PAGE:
In the Italian Northwestern Alpine region of Valle D’Aosta, there are no olive orchards, no soft rolling hills lined with spindly cypress, no warm Mediterranean waters. Instead, road signs are written in Italian and French, vineyards are precariously etched into rocky cliffsides, and dramatic ridges rise steeply from green valleys below up to blue-grey snowy peaks, all of it presided over by Monte Bianco—Mont Blanc, if you’re on the Swiss or French sides of the border—the tallest mountain in Western Europe.
Climb the region’s winding roads higher and higher and your ears will eventually pick up a strange and marvelous music coming from nearby pastures—hundreds of bells tolling together to make a sound that’s both discordant and arrhythmic yet somehow also soothing. The unwitting musicians are the local cows, each with an oversize bell slung around its neck from a heavy leather strap, the dings and dongs sounding with each step and bite of grass.
Those cows are responsible for Fontina cheese, arguably the greatest cheese to come out of Valle D’Aosta. A member of the Alpine cheese family, which includes classics like Gruyère, Comté, and Emmentaler, Fontina is earthy, nutty, and buttery, with pleasant mushroom notes. It’s also a superb melting cheese.
That’s the secret to the region’s “bava” sauce, so named for the drool that it either elicits from diners or resembles in its melted state (or both, maybe). Fontina melts so beautifully that there’s no need for any extra techniques to help it form a smooth and stable emulsion—no butter-and-flour roux used to build cheese sauces like Mornay, no tartaric acids (whether from wine or cream of tartar) required for a successful fondue.
Simply whisk cubed Fontina over moderate heat into heavy cream with some butter, black pepper, and nutmeg, and the sauce will form. Folded with tender potato gnocchi, the result is true mountain food, rich and hearty, guaranteed to warm bellies and provide extra calories to combat that cold mountain air.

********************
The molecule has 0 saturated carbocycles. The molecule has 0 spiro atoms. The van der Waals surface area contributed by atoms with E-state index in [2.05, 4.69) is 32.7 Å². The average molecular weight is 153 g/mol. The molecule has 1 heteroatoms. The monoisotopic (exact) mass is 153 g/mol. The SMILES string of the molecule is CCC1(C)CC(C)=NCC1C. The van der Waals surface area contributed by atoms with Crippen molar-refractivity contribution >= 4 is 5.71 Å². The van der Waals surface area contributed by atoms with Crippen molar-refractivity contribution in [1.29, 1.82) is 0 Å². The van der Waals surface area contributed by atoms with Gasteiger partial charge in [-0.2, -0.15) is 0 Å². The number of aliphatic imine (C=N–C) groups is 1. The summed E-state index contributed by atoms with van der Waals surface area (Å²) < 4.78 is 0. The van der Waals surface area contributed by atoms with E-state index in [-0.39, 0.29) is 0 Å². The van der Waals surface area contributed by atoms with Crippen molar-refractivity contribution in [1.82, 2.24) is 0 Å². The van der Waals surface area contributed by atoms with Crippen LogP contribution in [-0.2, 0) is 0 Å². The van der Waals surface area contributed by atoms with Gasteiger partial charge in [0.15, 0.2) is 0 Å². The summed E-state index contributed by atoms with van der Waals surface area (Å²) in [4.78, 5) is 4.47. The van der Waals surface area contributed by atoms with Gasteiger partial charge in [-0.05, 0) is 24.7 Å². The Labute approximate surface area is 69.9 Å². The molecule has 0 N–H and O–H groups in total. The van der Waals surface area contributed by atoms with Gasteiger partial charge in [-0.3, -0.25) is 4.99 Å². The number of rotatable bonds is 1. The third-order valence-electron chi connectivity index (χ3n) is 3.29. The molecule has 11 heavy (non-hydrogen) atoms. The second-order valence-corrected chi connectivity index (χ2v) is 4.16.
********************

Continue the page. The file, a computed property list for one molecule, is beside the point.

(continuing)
At least, the cheese will melt if you use real Fontina, the DOP version from Valle D’Aosta. This is one of those cheeses with a serious imposter problem, plagued by legal fakes coming out of everywhere from Denmark to Argentina and the United States. Could those work too? Perhaps, but I didn’t bother testing them. I’ve made the mistake of eating those facsimiles before and, if you know the flavor of real Fontina, they just won’t do. Verified Fontina tastes best, and it works, so as far as I’m concerned there’s no need to dig into it beyond that.
This may sound like snobbish dismissal of more affordable options, but I’m standing by it. Unlike a multi-cheese sauce like quattro formaggi, alla bava stars Fontina, and only Fontina. Its flavor is the sauce. Served on tender and mildly sweet potato gnocchi, there’s little for a subpar sauce to hide behind.
Speaking of those gnocchi, while some recipes for gnocchi alla bava call for using little buckwheat-flour dumplings, many others call for potato dumplings, and if you’re going to make the best version of potato gnocchi alla bava, the gnocchi must be homemade. Store-bought gnocchi (with very few exceptions) are heavy, dense, and lack what should be their signature potato flavor. The sauce itself comes together so easily that making the gnocchi really is the only real work, and it’s work that’s worthwhile. With just a little practice, it’s hardly much of a project: Bake the potatoes, scoop out the flesh and rice it, knead gently with flour and egg, form, and cook.